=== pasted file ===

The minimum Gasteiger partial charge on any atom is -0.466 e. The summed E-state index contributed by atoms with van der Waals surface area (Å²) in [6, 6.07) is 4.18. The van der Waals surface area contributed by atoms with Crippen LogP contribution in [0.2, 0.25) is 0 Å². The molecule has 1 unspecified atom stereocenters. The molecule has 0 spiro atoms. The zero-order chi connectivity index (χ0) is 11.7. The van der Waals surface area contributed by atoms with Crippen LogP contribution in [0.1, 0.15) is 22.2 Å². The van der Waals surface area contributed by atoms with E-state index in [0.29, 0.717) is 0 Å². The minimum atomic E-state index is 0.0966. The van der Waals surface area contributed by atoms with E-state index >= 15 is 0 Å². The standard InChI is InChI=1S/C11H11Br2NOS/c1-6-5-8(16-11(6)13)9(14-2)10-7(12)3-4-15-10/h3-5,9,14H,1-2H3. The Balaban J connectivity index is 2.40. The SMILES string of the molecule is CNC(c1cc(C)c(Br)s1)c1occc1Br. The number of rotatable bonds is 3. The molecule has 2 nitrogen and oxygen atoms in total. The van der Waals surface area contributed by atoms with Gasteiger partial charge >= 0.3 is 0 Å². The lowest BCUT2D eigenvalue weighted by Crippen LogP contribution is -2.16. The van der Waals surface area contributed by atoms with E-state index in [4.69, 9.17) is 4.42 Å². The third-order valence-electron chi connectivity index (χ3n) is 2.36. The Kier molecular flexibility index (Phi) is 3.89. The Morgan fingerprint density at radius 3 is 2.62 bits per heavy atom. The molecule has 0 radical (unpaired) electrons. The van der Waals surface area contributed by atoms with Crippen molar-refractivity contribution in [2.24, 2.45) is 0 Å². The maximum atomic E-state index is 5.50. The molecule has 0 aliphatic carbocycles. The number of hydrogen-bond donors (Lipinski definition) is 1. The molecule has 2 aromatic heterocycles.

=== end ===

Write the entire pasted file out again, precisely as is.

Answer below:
The minimum Gasteiger partial charge on any atom is -0.466 e. The summed E-state index contributed by atoms with van der Waals surface area (Å²) in [6, 6.07) is 4.18. The van der Waals surface area contributed by atoms with Crippen LogP contribution in [0.2, 0.25) is 0 Å². The molecule has 1 unspecified atom stereocenters. The molecule has 0 spiro atoms. The zero-order chi connectivity index (χ0) is 11.7. The van der Waals surface area contributed by atoms with Crippen LogP contribution in [0.1, 0.15) is 22.2 Å². The van der Waals surface area contributed by atoms with E-state index in [0.29, 0.717) is 0 Å². The minimum atomic E-state index is 0.0966. The van der Waals surface area contributed by atoms with E-state index >= 15 is 0 Å². The standard InChI is InChI=1S/C11H11Br2NOS/c1-6-5-8(16-11(6)13)9(14-2)10-7(12)3-4-15-10/h3-5,9,14H,1-2H3. The Balaban J connectivity index is 2.40. The SMILES string of the molecule is CNC(c1cc(C)c(Br)s1)c1occc1Br. The number of rotatable bonds is 3. The molecule has 2 nitrogen and oxygen atoms in total. The van der Waals surface area contributed by atoms with Gasteiger partial charge >= 0.3 is 0 Å². The lowest BCUT2D eigenvalue weighted by Crippen LogP contribution is -2.16. The van der Waals surface area contributed by atoms with E-state index in [4.69, 9.17) is 4.42 Å². The third-order valence-electron chi connectivity index (χ3n) is 2.36. The Kier molecular flexibility index (Phi) is 3.89. The Morgan fingerprint density at radius 3 is 2.62 bits per heavy atom. The molecule has 0 radical (unpaired) electrons. The van der Waals surface area contributed by atoms with Crippen molar-refractivity contribution in [2.24, 2.45) is 0 Å². The maximum atomic E-state index is 5.50. The molecule has 0 aliphatic carbocycles. The number of hydrogen-bond donors (Lipinski definition) is 1. The molecule has 2 aromatic heterocycles.